The government relented to pressure from the shack owners and finally rolled back the licence restrictions putting an age bracket of 18 to 60 years. The decision means shack owners above 60 can apply under the new policy. The tourism department has explained that the move was initiated to ensure the youth’s transition into this business from their older generation.
While the decision to roll back the restriction is welcome, the change the tourism department envisaged is intriguing if the objective was to find a family successor to the shack business. Firstly, to arrive at such a conclusion, the pre-requisite would be comprehensive data indicating the unemployed youth in shack owners’ families and whether they are genuinely interested in pursuing the shack business. It appeared that there was a concerted move to keep out the majority of the traditional shack owners under the ‘successor’ jargon. The motive does not match the language the tourism department has been talking about, nor does it justify the change. Debarring those above 60 from shack licences and allowing a new generation of operators to take over are logically different arguments.
If the department is genuinely keen on protecting traditional shack owners, it must tighten protocols to eradicate subletting to ‘outsiders’ completely. Under the current regime, despite the penalties prescribed in the rules, there are no deterrents set, and several operators continue to sublet, giving a different flavour to the business.
Interestingly, the department has put the onus on respective village panchayats to treat the sewage generated by the shacks. The panchayats are required to have their mechanisms in place to take care of the sewage generated by shacks in their jurisdiction. This issue has been stoking controversy for the past several years, and several shacks were sealed after it was found that sewage was being released in illegal soak pits and some in the open sea.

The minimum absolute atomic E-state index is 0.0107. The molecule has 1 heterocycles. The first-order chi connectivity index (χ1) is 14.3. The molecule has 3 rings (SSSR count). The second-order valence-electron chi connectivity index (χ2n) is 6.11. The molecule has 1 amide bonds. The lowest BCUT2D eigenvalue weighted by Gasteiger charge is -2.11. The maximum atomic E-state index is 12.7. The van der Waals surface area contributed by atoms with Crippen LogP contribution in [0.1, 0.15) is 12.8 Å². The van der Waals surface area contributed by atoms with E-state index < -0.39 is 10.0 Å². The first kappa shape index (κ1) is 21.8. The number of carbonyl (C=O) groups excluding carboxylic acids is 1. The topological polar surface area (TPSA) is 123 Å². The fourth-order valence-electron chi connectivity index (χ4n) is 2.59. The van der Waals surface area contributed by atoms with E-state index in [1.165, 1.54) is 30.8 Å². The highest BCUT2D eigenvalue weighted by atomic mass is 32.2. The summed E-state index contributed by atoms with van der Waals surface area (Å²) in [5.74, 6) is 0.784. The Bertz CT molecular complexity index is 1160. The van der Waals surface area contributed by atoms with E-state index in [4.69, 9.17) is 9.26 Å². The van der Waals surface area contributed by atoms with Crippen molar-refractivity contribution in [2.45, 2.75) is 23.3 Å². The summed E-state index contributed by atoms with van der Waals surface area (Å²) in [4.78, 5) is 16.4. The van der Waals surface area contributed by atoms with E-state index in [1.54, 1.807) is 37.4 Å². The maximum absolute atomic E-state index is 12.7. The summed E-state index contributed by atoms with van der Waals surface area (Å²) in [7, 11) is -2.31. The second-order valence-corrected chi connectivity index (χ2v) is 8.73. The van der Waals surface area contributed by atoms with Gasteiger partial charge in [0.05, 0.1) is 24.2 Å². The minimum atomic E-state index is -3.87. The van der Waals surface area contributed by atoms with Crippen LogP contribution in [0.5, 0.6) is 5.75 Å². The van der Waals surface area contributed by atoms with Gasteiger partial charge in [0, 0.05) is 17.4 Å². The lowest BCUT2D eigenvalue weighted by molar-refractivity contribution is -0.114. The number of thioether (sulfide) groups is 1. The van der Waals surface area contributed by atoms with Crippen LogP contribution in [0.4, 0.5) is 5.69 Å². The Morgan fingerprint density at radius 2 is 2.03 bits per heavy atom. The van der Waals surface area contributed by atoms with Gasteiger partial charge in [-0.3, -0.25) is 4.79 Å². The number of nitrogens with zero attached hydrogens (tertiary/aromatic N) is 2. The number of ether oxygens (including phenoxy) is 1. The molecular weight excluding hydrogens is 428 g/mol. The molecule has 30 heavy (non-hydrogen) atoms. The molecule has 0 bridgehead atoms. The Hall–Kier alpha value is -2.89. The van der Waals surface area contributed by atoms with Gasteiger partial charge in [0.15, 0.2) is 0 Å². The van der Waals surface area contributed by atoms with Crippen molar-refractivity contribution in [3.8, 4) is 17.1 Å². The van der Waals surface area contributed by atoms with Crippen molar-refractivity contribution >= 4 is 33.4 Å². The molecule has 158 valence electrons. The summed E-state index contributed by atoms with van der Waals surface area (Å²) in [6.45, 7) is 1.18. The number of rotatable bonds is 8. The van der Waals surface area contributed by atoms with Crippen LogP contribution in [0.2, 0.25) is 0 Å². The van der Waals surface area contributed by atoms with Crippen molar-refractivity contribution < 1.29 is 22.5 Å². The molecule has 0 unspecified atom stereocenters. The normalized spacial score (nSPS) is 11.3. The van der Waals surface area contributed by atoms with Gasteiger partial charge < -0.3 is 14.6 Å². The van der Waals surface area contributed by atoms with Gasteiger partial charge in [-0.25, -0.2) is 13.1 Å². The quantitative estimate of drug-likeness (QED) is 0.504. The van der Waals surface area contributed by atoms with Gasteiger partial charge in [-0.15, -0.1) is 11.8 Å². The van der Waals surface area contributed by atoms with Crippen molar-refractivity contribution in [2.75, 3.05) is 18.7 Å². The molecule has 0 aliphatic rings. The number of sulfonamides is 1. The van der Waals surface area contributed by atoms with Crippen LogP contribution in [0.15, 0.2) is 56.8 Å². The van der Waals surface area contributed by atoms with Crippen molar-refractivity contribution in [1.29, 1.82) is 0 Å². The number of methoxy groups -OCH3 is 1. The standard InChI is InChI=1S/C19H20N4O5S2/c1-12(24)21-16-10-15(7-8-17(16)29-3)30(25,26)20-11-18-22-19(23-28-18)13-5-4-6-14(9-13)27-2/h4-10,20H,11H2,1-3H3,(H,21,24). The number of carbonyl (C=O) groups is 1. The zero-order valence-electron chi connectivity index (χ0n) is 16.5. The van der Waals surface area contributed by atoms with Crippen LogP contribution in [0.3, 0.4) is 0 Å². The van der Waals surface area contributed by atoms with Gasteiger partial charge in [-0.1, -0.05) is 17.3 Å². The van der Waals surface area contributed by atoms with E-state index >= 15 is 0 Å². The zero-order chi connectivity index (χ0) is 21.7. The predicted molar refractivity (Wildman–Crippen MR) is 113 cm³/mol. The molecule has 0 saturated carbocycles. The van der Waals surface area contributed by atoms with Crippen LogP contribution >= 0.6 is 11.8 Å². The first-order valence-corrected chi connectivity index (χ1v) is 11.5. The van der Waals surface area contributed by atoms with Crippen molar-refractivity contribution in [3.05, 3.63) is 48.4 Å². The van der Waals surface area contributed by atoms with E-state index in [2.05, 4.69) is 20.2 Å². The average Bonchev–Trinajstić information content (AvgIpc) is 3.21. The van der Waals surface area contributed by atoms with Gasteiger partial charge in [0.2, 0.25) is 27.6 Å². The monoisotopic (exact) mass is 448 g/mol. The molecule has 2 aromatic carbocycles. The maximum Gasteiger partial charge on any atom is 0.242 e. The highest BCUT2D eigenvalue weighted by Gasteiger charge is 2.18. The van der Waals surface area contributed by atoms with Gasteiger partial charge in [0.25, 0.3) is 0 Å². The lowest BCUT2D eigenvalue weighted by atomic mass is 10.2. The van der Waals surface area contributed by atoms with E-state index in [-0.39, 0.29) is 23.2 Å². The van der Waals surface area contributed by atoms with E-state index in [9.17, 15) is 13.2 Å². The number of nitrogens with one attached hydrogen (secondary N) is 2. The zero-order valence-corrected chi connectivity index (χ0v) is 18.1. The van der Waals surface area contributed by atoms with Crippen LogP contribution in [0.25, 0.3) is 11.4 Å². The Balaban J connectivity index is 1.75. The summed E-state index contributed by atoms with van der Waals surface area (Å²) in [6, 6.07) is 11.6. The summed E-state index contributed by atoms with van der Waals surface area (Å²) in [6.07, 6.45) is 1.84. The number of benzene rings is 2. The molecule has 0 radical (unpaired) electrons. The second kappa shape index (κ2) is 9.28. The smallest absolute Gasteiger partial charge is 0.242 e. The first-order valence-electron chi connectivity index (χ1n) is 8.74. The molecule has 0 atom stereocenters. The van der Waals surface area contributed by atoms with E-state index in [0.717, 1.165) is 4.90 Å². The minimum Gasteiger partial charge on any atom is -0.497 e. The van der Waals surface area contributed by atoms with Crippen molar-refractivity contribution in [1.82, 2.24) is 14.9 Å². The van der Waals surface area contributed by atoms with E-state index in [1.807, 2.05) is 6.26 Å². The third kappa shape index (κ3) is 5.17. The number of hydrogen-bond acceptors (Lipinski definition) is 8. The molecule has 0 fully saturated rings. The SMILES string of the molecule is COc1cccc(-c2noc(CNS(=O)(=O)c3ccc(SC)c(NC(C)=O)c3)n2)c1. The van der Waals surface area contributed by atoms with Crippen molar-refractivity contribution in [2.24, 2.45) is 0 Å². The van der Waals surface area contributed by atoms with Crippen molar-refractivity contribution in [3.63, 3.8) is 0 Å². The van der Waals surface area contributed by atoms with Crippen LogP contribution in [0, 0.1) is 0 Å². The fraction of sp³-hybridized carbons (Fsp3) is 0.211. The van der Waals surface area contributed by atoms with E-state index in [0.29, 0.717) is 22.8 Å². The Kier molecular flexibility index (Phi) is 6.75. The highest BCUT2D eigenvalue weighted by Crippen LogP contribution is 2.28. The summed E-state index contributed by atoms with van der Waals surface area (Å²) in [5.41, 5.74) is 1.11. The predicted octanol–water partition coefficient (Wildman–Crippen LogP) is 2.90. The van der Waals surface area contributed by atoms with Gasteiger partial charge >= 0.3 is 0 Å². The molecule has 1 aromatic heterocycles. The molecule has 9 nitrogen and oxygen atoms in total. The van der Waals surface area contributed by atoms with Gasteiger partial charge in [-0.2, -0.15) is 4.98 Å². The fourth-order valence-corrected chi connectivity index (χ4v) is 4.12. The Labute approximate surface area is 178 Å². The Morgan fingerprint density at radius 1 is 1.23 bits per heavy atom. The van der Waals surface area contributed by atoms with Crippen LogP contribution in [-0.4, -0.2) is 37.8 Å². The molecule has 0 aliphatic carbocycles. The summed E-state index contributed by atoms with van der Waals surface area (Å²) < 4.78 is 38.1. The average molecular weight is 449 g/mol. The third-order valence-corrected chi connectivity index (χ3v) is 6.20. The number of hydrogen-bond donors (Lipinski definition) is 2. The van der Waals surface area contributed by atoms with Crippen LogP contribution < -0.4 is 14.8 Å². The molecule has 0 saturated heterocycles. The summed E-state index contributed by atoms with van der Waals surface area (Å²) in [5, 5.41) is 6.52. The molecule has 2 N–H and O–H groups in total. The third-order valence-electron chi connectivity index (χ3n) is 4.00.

The decision to shift responsibility to panchayats is surprising because of issues faced by local bodies themselves. While Panchayats along Candolim, Calangute and Baga tackled the sewage in their jurisdiction, other panchayats don’t have the wherewithal to deal with the sewage generated even in their own backyard. Panchayats who do not have the logistical support to handle sewage will be helpless.
In the absence of a proper mechanism, several shacks have been violating rules and digging illegal soak pits and bore wells. The proposal of installing a portable sewage treatment plant remains elusive, and the cost of installing green toilets is high. Moreover, direct road access to shacks is going to throw challenges of a different kind.
While the cabinet has cleared the shack policy, there are a lot of grey areas left unattended that need to be addressed by authorities. Operating beyond permissible hours, violating noise regulations, violating stipulations on beach beds and maintaining hygiene are some segments that have been consistently ignored; call it problem areas or errors of omission and commission.
Instead of showing concern for the kin of shack operators or traditional shack owners, there are more serious that need to be addressed. If the focus is streamlining the shack business, the tourism department still has miles to go.